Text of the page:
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The city of Minneapolis has established a “Problem Properties Unit” consisting of a team of bureaucrats from the police and inspections department and the City Attorney’s office which puts its wits together to apply maximum legal pressure upon a small number of the city’s landlords thought to be most negligent in maintaining and policing their properties. The goal is to drive the “worst” landlords out of business so neighborhoods will improve. This city department has a staff employee who is also a member of the Minnesota state senate. Since Minneapolis basically has a one-party system of government, she has been in office for a long time.

This legislator has introduced a bill, S.F. 308, in the current legislative session which is described as “relating to housing; creating a blighted housing rehabilitation program; (and) providing for transfer of possession or ownership of nuisance properties to nonprofit housing organizations” (without said organizations having to pay for the properties).

Any nonprofit housing corporation (which specifically includes organizations operated primarily for religious purposes) may petition the court to take “temporary possession of any house in the state which (1) has been vacant for a year or more and (2) has been the scene of illegal activity, especially related to drugs or gangs, if (3) the nonprofit organization “intends to rehabilitate the property and use the property as housing for low- and moderate-income persons” and (4) has given the property owner proper notice that such action will be initiated in court.

The acquiring organization need not have any previous or consensual relationship with the property owner. It need not pay any money to acquire the property. All that is required is that the takeover of property be done through the court system in accordance with the provisions of this law.

Technically, the acquiring organization is not acquiring an ownership interest in the property, only the right to manage it. But the right to manage assumes the right of access to the previous owner’s checkbook. It assumes the right to decide who will be hired and what contracts will be made with whom, with the previous owner assuming ultimate financial responsibility for whatever the acquiring organization decides to do.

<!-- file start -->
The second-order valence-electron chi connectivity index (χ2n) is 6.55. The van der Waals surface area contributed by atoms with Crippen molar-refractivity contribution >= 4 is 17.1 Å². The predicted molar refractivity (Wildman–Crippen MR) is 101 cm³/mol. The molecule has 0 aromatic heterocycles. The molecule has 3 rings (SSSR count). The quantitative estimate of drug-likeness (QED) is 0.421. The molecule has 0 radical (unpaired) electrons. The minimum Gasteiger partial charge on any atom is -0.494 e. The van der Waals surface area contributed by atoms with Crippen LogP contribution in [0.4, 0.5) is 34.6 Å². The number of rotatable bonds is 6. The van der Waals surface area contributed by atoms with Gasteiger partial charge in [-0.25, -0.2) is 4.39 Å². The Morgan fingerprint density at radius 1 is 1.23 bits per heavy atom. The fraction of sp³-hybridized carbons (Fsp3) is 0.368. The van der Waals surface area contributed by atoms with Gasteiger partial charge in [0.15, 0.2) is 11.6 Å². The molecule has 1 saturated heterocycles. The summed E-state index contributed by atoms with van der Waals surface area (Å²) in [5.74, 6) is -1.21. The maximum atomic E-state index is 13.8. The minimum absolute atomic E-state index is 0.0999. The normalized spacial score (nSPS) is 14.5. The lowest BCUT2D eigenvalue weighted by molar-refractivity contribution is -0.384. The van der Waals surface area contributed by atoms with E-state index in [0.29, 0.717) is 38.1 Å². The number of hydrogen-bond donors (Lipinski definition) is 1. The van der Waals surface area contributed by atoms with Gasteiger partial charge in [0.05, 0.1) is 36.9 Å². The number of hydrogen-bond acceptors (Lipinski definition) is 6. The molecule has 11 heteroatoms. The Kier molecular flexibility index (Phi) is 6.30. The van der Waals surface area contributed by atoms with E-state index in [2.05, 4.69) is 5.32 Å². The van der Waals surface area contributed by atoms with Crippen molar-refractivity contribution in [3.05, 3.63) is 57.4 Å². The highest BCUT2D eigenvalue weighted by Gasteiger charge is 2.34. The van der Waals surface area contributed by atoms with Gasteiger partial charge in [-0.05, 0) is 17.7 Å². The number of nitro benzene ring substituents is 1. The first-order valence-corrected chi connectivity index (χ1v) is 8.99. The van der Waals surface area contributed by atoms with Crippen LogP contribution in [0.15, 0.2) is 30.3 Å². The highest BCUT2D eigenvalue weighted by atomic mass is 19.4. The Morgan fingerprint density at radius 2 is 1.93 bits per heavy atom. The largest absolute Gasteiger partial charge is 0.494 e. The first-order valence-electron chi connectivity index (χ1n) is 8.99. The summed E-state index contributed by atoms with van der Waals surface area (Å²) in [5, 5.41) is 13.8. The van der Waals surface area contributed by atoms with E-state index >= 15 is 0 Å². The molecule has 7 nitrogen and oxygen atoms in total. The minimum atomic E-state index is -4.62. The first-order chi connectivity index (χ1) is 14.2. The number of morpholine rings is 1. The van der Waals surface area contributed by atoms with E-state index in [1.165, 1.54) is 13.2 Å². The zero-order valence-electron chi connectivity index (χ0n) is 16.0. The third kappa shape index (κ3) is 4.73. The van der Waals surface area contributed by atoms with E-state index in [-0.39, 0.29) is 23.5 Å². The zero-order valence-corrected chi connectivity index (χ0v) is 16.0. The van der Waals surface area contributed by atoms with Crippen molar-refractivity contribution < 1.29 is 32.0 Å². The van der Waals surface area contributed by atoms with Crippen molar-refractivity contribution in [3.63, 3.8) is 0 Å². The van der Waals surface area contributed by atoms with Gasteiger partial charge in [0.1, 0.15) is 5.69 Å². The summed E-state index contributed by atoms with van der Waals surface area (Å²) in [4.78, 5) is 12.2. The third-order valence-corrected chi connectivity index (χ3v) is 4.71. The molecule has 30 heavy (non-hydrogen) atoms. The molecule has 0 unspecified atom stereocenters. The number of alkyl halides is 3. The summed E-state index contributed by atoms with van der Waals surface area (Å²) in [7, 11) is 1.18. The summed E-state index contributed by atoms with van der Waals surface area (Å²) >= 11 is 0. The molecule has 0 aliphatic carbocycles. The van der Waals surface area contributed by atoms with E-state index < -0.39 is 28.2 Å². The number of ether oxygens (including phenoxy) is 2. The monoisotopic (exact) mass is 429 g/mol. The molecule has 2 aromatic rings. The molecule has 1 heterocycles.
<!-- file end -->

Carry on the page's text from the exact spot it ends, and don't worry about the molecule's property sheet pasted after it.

The law states specifically: “An owner is entitled to regain possession of the property by petitioning to the court for restoration of possession and, upon due notice to the organization, for a hearing on the petition. At the hearing, the court shall determine property compensation to the organization for its expenditures, including management fees, based on the organization’s reports to the court. The court, in determining the property compensation to the organization, may consider income or receipts received from the property, and the increase in the market value of the property resulting from the rehabilitation by the organization. In no event shall the amount paid be less than the amount spent by the organization plus management fees and interest. After the owner pays the compensation to the organization as determined by the court, the owner shall resume possession of the property, subject to all existing rental agreements, whether written or verbal, entered into by the organization.”

On the other hand: “if an owner takes no action to regain possession of the property in the six months following entry of an order granting temporary possession of the property to the organization, the organization may file a petition for an order transferring ownership of the property to the organization ... The organization may sell the property to low- or moderate-income home buyers.”